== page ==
Meanwhile, Grosser will show some of his software soon in group art exhibitions in Lexington, Ky., and New York City. And in March, Grosser, who lives in Urbana, will travel to Amsterdam to speak about his Facebook Demetricator during the Institute of Network Cultures' second Amsterdam edition of the Unlike Us conference.
On my big birthday, the day before Thanksgiving, I celebrated at The Iron Post, where three local bands performed to raise money for the Eastern Illinois Foodbank. This annual event around Thanksgiving, organized by band leader Morgan Powell of Champaign, is shaping up as one of the most fun events of the year.
I ended up giving $30 to the food bank — $10 for admission and $20 for the chance to win a raffle. Lisa Lund won the 50-50 raffle and gave all of it to the food bank. That's also become a tradition: Each year, the winner turns over his or her winnings to the food bank.
Altogether, the benefit brought in $1,723. With the food bank's matching grant programs from various foundations, that amounts to $17,230 in food for the community.
Performing at the event were Dorothy Martirano's Almost "A" Quintet, the Traditional Jazz Orchestra and Bruiser Rummenie's the Impalas, with Dawna Nelson. A friend who doesn't go out much caught Martirano's act and was impressed with the violinist — and the quality of the music.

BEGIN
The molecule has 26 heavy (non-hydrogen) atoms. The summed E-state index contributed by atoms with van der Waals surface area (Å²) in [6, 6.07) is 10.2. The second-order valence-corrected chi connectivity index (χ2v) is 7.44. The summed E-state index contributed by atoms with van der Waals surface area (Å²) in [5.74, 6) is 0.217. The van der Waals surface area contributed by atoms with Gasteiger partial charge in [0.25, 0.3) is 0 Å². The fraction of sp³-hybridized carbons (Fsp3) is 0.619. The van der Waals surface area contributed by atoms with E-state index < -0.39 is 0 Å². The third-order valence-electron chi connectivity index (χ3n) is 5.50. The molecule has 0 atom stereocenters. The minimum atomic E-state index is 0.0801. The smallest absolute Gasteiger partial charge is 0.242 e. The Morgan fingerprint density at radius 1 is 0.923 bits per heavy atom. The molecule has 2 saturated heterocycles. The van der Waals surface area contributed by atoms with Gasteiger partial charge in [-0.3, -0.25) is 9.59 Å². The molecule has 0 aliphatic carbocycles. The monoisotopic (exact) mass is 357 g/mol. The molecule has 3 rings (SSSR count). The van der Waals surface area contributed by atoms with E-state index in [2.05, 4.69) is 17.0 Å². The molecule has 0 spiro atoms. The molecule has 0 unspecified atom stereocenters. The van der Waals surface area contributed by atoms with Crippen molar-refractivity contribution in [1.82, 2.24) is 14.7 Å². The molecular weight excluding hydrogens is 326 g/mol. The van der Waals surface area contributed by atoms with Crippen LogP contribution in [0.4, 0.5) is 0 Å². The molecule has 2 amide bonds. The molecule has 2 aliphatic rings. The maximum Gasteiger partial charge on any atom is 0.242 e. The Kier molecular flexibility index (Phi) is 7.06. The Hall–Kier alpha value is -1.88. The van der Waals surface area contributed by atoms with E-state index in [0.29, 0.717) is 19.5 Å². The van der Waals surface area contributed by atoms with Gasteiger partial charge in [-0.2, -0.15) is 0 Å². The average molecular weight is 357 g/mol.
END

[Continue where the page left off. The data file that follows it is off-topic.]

After the first two acts, friends and I went over to The Great Impasta for dinner and to hear the gorgeous piano stylings of Donnie Heitler. He plays at the Impasta every Wednesday evening, and I'm so glad he was there that night.
UI theater alums
— UI theater program alumnus Joe Foust, currently appearing in the Goodman Theatre's "Christmas Carol" in Chicago, will have a guest spot on the NBC TV series "Parks and Recreation." He will be in a scene with former UI attendee Nick Offerman, who plays Ron Swanson, one of the lead roles. This show is funny!
— Earlier this fall, brothers Brandon and Jason Dirden, 2003 and '06 UI MFA acting alumni, respectively, appeared as brothers in Suzan-Lori Parks' Pulitzer Prize-winning play, "Topdog/Underdog" at the Two River Theater Company in New York. Anita Gates of The New York Times praised their performances.
Now Christopher Isherwood, also of the Times, gave the Dirdens good reviews in the Signature Theatre Company's revival of August Wilson's "The Piano Lesson," also a Pulitzer Prize-winning play. It runs through Dec. 16 in New York.
"Boy Willie (Brandon Dirden), whose arrival in Pittsburgh sets the play in motion, is determined to grab the big chance that has come his way. He blows into the living room of the house where the play is set like a fierce gust of wind, brimming with excited talk of the strange doings down South that have brought him here. As portrayed with heat-generating intensity by Mr. Dirden, Boy Willie seems filled to bursting with ambition, excitement and hope," Isherwood wrote.
The critic described Jason as wonderfully funny and touching as Lymon, Boy Willie's friend.